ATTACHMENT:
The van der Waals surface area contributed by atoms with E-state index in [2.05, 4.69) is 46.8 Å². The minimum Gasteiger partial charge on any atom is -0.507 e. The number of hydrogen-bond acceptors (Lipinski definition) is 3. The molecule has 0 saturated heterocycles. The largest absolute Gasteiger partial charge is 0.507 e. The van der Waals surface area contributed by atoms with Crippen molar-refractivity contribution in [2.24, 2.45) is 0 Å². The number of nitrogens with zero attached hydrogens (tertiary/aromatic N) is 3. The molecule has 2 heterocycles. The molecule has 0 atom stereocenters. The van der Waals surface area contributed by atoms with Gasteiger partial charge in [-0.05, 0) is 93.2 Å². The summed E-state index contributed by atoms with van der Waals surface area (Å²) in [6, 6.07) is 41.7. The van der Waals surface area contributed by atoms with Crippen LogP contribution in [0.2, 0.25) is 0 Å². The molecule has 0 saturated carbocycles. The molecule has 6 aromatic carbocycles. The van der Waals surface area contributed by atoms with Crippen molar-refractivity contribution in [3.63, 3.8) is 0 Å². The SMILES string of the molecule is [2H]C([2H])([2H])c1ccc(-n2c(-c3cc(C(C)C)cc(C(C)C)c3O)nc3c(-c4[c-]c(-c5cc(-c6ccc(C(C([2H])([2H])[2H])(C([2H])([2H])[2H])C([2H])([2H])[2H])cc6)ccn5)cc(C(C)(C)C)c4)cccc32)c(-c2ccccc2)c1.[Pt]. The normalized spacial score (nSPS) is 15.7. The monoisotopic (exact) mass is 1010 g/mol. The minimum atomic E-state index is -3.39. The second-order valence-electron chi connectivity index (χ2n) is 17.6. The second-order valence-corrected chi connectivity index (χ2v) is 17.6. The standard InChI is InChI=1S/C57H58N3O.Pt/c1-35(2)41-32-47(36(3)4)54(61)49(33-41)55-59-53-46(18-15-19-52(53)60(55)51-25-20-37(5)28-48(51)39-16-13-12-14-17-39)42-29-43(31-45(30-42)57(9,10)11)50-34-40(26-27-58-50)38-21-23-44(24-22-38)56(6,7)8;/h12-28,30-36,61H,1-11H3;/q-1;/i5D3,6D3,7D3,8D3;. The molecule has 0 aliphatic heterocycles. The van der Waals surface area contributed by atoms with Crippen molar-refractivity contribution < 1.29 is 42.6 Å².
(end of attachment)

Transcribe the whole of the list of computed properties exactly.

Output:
The van der Waals surface area contributed by atoms with E-state index in [2.05, 4.69) is 46.8 Å². The minimum Gasteiger partial charge on any atom is -0.507 e. The number of hydrogen-bond acceptors (Lipinski definition) is 3. The molecule has 0 saturated heterocycles. The largest absolute Gasteiger partial charge is 0.507 e. The van der Waals surface area contributed by atoms with Crippen molar-refractivity contribution in [2.24, 2.45) is 0 Å². The number of nitrogens with zero attached hydrogens (tertiary/aromatic N) is 3. The molecule has 2 heterocycles. The molecule has 0 atom stereocenters. The van der Waals surface area contributed by atoms with Gasteiger partial charge in [-0.05, 0) is 93.2 Å². The summed E-state index contributed by atoms with van der Waals surface area (Å²) in [6, 6.07) is 41.7. The van der Waals surface area contributed by atoms with Crippen LogP contribution in [0.2, 0.25) is 0 Å². The molecule has 0 saturated carbocycles. The molecule has 6 aromatic carbocycles. The van der Waals surface area contributed by atoms with Crippen molar-refractivity contribution in [3.63, 3.8) is 0 Å². The SMILES string of the molecule is [2H]C([2H])([2H])c1ccc(-n2c(-c3cc(C(C)C)cc(C(C)C)c3O)nc3c(-c4[c-]c(-c5cc(-c6ccc(C(C([2H])([2H])[2H])(C([2H])([2H])[2H])C([2H])([2H])[2H])cc6)ccn5)cc(C(C)(C)C)c4)cccc32)c(-c2ccccc2)c1.[Pt]. The normalized spacial score (nSPS) is 15.7. The monoisotopic (exact) mass is 1010 g/mol. The minimum atomic E-state index is -3.39. The second-order valence-electron chi connectivity index (χ2n) is 17.6. The second-order valence-corrected chi connectivity index (χ2v) is 17.6. The standard InChI is InChI=1S/C57H58N3O.Pt/c1-35(2)41-32-47(36(3)4)54(61)49(33-41)55-59-53-46(18-15-19-52(53)60(55)51-25-20-37(5)28-48(51)39-16-13-12-14-17-39)42-29-43(31-45(30-42)57(9,10)11)50-34-40(26-27-58-50)38-21-23-44(24-22-38)56(6,7)8;/h12-28,30-36,61H,1-11H3;/q-1;/i5D3,6D3,7D3,8D3;. The molecule has 0 aliphatic heterocycles. The van der Waals surface area contributed by atoms with Crippen molar-refractivity contribution < 1.29 is 42.6 Å².